“In some cases you don’t even have to be a student to enroll in an apprenticeship that’s sponsored by a community college,” Albright says. 

Want to become an auto mechanic? There are apprenticeships for that (for example, the UAW-Ford Joint Apprentice Program). Apprenticeships can last up to six years for the highest-skilled trades, though many are shorter (home health aide and emergency medical technician apprenticeships are one or two years). The average starting wage is $15 an hour, according to the U.S. Department of Labor. Typically, wages increase over time as apprentices gain knowledge and skills. 

There are many ways to find a quality apprenticeship program. A good starting point is the U.S. Department of Labor’s Apprenticeship Finder. If you’re graduating from high school, Grove suggests checking with your career counselor to learn about apprenticeships in your area.  


Pre-apprenticeships prepare people for an apprenticeship or even an entry-level job. For example, Home Builders Institute (HBI) offers programs for high school and post-secondary school students, veterans, transitioning military members and unemployed workers. HBI has about 10,000 graduates a year, many of whom go onto paid apprenticeship programs, says Greg Zick, assistant vice president of workforce development for the National Association of Home Builders. Students can become certified in basic carpentry, basic construction technology, electrical wiring and more.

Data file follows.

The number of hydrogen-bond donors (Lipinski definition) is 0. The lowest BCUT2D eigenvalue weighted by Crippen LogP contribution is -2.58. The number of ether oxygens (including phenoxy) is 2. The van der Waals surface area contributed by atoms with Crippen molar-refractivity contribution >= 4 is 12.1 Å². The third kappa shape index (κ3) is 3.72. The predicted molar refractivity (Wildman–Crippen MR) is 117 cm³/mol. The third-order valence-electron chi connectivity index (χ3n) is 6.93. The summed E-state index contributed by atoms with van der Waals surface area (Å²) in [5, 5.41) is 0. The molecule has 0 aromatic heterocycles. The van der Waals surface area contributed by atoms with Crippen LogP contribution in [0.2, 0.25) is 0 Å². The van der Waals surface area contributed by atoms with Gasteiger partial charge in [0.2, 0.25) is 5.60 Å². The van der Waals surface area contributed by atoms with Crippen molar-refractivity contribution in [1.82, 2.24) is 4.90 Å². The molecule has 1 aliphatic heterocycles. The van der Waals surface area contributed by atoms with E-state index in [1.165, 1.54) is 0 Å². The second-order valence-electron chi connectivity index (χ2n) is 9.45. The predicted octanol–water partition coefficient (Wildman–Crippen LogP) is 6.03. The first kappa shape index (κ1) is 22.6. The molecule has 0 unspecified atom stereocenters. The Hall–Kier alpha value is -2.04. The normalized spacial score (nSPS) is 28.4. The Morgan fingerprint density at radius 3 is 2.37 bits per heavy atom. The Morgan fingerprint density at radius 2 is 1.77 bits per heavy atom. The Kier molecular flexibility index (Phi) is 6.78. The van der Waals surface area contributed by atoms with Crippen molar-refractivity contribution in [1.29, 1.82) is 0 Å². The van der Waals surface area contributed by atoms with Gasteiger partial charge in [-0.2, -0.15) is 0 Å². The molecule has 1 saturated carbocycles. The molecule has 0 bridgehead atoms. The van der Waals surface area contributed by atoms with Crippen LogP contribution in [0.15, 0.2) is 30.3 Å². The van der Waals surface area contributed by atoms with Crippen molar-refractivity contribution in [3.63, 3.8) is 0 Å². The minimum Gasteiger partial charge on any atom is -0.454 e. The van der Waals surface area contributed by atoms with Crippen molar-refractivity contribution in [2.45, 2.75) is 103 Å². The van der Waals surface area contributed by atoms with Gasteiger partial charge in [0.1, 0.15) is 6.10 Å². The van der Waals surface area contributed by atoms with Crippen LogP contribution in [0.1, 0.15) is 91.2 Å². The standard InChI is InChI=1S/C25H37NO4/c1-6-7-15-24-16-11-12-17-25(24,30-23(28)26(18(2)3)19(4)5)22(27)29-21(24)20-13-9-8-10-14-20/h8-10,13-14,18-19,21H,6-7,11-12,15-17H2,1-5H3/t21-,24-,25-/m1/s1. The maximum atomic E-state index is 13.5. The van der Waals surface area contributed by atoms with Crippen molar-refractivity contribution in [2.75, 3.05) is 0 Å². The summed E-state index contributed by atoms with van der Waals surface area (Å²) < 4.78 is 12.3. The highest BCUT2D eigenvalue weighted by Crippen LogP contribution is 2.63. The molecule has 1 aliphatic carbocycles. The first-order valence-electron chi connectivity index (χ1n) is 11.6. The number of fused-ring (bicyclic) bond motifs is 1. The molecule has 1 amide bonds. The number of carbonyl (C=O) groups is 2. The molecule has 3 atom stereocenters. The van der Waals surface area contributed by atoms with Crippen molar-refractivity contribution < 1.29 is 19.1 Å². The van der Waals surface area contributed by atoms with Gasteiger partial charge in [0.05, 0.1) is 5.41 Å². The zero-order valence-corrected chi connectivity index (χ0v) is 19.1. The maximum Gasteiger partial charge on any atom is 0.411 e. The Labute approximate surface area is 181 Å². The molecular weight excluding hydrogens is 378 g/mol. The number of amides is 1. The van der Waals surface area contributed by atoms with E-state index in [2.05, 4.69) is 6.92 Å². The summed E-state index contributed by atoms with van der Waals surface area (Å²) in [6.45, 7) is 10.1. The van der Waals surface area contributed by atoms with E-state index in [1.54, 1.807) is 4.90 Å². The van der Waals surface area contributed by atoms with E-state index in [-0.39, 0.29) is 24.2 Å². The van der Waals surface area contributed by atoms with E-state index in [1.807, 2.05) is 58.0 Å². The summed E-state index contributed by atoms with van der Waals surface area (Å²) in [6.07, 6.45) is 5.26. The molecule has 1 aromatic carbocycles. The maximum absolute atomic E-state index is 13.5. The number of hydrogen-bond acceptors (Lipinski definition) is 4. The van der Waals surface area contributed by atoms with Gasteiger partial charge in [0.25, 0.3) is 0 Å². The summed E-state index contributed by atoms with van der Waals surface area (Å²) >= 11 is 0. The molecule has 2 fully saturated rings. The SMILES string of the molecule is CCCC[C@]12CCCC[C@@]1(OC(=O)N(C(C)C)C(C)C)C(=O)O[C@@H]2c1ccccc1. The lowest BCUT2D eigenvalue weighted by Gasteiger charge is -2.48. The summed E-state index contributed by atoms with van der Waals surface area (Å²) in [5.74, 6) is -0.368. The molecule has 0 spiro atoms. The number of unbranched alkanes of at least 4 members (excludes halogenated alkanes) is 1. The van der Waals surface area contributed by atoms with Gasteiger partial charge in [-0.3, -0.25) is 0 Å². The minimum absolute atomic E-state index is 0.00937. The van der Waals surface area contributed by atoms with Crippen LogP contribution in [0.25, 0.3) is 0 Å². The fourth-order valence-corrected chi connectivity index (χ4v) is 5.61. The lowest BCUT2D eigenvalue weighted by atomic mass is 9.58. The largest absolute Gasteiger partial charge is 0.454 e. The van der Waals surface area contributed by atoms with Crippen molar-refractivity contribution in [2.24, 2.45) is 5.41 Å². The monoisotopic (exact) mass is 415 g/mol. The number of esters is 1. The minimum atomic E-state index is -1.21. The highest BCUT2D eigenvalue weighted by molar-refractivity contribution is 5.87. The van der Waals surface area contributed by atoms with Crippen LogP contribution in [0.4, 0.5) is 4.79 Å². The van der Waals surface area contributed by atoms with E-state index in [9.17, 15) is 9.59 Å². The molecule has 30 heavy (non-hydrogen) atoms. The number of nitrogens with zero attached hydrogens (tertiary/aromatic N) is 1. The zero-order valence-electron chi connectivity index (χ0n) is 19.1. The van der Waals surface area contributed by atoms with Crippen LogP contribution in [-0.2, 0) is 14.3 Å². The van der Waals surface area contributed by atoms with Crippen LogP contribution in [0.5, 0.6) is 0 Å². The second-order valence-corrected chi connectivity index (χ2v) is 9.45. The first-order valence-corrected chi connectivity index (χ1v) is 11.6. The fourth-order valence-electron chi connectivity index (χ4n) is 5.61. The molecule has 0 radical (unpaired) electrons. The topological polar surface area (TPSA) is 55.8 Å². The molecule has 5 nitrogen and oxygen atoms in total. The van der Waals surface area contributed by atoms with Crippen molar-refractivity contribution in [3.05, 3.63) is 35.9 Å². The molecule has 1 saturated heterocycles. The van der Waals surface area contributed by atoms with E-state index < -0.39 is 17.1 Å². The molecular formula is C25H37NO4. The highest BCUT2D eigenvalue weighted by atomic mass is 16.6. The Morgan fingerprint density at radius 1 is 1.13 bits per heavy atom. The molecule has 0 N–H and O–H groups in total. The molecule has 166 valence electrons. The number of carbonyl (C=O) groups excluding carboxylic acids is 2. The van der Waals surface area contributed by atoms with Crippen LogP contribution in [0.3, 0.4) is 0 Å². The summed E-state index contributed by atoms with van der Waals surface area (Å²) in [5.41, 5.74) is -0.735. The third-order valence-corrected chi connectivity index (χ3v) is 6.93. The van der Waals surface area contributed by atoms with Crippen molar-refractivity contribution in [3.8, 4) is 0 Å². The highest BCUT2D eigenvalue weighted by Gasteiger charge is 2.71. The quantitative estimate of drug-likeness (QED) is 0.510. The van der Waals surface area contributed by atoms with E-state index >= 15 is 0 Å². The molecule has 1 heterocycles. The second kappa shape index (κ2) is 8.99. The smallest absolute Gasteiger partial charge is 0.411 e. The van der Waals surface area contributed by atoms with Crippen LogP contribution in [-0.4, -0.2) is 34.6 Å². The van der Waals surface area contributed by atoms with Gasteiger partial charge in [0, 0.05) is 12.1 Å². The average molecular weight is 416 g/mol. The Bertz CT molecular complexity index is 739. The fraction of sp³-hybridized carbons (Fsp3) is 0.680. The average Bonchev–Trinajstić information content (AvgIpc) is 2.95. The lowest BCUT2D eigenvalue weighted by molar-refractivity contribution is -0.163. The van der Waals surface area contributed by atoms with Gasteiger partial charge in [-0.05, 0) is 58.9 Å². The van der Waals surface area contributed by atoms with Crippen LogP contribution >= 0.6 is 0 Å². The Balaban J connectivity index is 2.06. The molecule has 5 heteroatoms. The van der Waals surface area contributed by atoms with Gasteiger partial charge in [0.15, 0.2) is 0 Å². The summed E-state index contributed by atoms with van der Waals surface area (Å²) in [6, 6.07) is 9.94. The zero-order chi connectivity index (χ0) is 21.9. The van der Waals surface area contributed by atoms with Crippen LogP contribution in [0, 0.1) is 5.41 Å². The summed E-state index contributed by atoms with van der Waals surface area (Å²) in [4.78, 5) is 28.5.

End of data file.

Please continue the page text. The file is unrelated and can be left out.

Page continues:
On-the-Job Training

Training happens on the job for many skilled trades. In fact, for some skills-based jobs, such as mold remediation technician, construction helper, butcher and even power plant operator, on-the-job training and a high-school diploma may be all you need. 

Goodwill’s Albright says there’s no shortage of companies that offer excellent on-the-job training. After all, she notes, “Skilled trade employers are all about getting people into the workforce as quickly as possible.”

Job fairs, either virtual or in person, are a great way to find jobs that offer on-the-job training. (One place to check for upcoming job fairs in your area is the Goodwill Career Center.) If you’re in high school or community college, ask your counselor or advisor about companies in your area that have training or technical development programs. 

Daniel Bortz is a freelance writer in Arlington, Virginia. His work has been published by The New York Times, The Washington Post, Consumer Reports, Entrepreneur magazine, Money magazine, and Kiplinger's, among others.